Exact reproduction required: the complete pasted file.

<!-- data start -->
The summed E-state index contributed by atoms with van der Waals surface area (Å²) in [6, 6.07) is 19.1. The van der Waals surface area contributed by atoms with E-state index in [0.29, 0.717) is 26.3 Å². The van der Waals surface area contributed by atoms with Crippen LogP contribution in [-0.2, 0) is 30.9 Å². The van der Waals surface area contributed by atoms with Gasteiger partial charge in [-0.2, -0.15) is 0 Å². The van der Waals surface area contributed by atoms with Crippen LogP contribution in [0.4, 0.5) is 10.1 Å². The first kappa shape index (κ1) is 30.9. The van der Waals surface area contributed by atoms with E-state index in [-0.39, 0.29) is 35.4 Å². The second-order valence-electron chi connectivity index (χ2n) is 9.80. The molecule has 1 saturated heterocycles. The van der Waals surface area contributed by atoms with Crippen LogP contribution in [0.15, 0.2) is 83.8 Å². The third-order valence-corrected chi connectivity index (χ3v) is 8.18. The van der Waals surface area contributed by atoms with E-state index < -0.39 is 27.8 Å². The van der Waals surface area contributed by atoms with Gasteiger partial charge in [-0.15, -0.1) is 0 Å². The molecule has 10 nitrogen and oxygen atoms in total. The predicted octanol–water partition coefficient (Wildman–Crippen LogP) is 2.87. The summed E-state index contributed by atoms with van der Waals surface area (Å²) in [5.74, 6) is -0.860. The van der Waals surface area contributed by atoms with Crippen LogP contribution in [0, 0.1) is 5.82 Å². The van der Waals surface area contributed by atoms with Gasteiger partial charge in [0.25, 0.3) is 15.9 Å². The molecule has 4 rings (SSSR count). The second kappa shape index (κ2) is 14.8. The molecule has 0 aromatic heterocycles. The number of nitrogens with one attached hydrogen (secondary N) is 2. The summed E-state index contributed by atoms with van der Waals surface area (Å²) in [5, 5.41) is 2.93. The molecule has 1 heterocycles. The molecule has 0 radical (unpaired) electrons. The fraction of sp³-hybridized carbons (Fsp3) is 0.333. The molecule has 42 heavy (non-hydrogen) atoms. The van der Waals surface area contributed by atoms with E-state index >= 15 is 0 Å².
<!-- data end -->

The summed E-state index contributed by atoms with van der Waals surface area (Å²) in [6, 6.07) is 19.1. The van der Waals surface area contributed by atoms with E-state index in [0.29, 0.717) is 26.3 Å². The van der Waals surface area contributed by atoms with Crippen LogP contribution in [-0.2, 0) is 30.9 Å². The van der Waals surface area contributed by atoms with Gasteiger partial charge in [-0.2, -0.15) is 0 Å². The van der Waals surface area contributed by atoms with Crippen LogP contribution in [0.4, 0.5) is 10.1 Å². The first kappa shape index (κ1) is 30.9. The van der Waals surface area contributed by atoms with E-state index in [-0.39, 0.29) is 35.4 Å². The second-order valence-electron chi connectivity index (χ2n) is 9.80. The molecule has 1 saturated heterocycles. The van der Waals surface area contributed by atoms with Crippen LogP contribution in [0.15, 0.2) is 83.8 Å². The third-order valence-corrected chi connectivity index (χ3v) is 8.18. The van der Waals surface area contributed by atoms with E-state index < -0.39 is 27.8 Å². The van der Waals surface area contributed by atoms with Gasteiger partial charge in [-0.15, -0.1) is 0 Å². The molecule has 10 nitrogen and oxygen atoms in total. The predicted octanol–water partition coefficient (Wildman–Crippen LogP) is 2.87. The summed E-state index contributed by atoms with van der Waals surface area (Å²) in [5.74, 6) is -0.860. The van der Waals surface area contributed by atoms with Crippen LogP contribution in [0, 0.1) is 5.82 Å². The van der Waals surface area contributed by atoms with Gasteiger partial charge in [0.25, 0.3) is 15.9 Å². The molecule has 4 rings (SSSR count). The second kappa shape index (κ2) is 14.8. The molecule has 0 aromatic heterocycles. The number of nitrogens with one attached hydrogen (secondary N) is 2. The summed E-state index contributed by atoms with van der Waals surface area (Å²) in [5, 5.41) is 2.93. The molecule has 1 heterocycles. The molecule has 0 radical (unpaired) electrons. The fraction of sp³-hybridized carbons (Fsp3) is 0.333. The molecule has 42 heavy (non-hydrogen) atoms. The van der Waals surface area contributed by atoms with E-state index >= 15 is 0 Å².